Even when he was the governor of Texas, Bush talked openly about the importance of his political capital, and a search of the Factiva database shows a dramatic increase in the number of stories and news transcripts that contain the words "political capital" since George W. Bush arrived on the national scene as a presidential candidate in 1999. A spike in 1993 is attributable to Bill Clinton's first year in office (Like so many things in politics, it appears that Clinton can be blamed for this, too.) At the time, the Washington Post was so intrigued by the sudden increase in "political capital" in the nation's political capital that it published a front-page article asking, "But what, exactly, is 'political capital'? Where does it come from? Where does it go?" (One sentence reads like parody: " 'I use the phrase all the time,' admits Norman Ornstein, a political analyst at the American Enterprise Institute.") But the rest of the increase before 1999 is attributable mostly to the increasing number of articles in Factiva's database each year, rather than an increase in the phrase's currency. To test that hypothesis, I compared the incidence of "political capital" each year against the incidence of the elder statesman of Washington clichés: "elder statesman." Sure enough, the frequency of "elder statesman" increases at a similar rate as "political capital" until the year of the 2000 campaign, when Bush's pet phrase takes off and never looks back.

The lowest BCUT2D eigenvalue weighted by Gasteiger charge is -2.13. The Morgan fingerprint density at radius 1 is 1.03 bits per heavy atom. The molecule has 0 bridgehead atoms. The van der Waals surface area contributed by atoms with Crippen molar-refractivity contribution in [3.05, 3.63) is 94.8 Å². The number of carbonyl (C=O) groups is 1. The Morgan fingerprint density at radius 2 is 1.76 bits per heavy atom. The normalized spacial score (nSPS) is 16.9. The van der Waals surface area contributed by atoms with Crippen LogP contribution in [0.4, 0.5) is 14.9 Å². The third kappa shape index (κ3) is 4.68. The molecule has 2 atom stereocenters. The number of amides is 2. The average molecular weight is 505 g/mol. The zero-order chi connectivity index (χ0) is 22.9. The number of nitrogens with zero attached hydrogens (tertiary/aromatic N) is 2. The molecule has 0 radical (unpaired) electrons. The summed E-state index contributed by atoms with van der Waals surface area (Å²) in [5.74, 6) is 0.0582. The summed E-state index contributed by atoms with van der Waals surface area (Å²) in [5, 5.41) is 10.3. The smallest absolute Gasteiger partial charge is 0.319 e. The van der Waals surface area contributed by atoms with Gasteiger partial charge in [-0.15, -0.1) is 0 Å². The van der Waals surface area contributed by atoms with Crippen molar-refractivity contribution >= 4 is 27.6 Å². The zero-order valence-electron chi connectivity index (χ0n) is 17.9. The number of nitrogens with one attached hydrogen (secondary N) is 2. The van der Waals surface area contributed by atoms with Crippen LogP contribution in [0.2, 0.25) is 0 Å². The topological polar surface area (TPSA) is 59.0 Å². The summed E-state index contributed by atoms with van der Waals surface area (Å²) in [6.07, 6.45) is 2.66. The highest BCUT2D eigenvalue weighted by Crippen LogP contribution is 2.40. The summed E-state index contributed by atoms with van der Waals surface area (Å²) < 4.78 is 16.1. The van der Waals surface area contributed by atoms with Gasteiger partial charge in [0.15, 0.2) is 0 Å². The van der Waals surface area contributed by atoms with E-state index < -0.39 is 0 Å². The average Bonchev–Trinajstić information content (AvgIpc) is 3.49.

We've become accustomed to talking about all kinds of abstract capital in recent years—human capital, social capital, intellectual capital—but Bush's definition of political capital makes the metaphor particularly inapt. For one, you don't spend capital. You invest it. But Bush's understanding of the idea dictates that it be spent rather than saved. As Karl Rove put it in 2001, "If you don't spend it, it's not like treasure stuck away at a storehouse someplace. It is perishable. It dwindles away." What kind of economic message is that from a president who wants to encourage an ownership society?
The question the Post asked in 1993—what in the world is political capital, anyway?—still hasn't been answered satisfactorily. Why, for example, didn't Bill Clinton have capital to spend on health care, in Bush's view, but he had some to spend elsewhere, apparently? Does any other kind of capital have restrictions on where and how it can be used? Edward J. López, an economist at the University of North Texas, delineated two types of political capital in a 2002 paper for the Review of Austrian Economics: "reputational" capital, a politician's "standing with voters and other unorganized interests," and "representative" capital, which includes the powers that stem from a politician's office. But Bush doesn't mean anything that rigorous. In fact, he'd probably scoff at the idea. He just uses it as a substitute for the goodwill that an election gives an executive with the legislature, and he probably likes the way it paints him as a CEO-president.
The president doesn't have any capital, and he knows it. Like a citizen of Weimar Germany, he has a wheelbarrow full of hyper-inflating cash that has to be spent before it becomes worthless. "Political Confederate dollars" doesn't have quite the ring of "political capital," but it's a better metaphor. Any takers?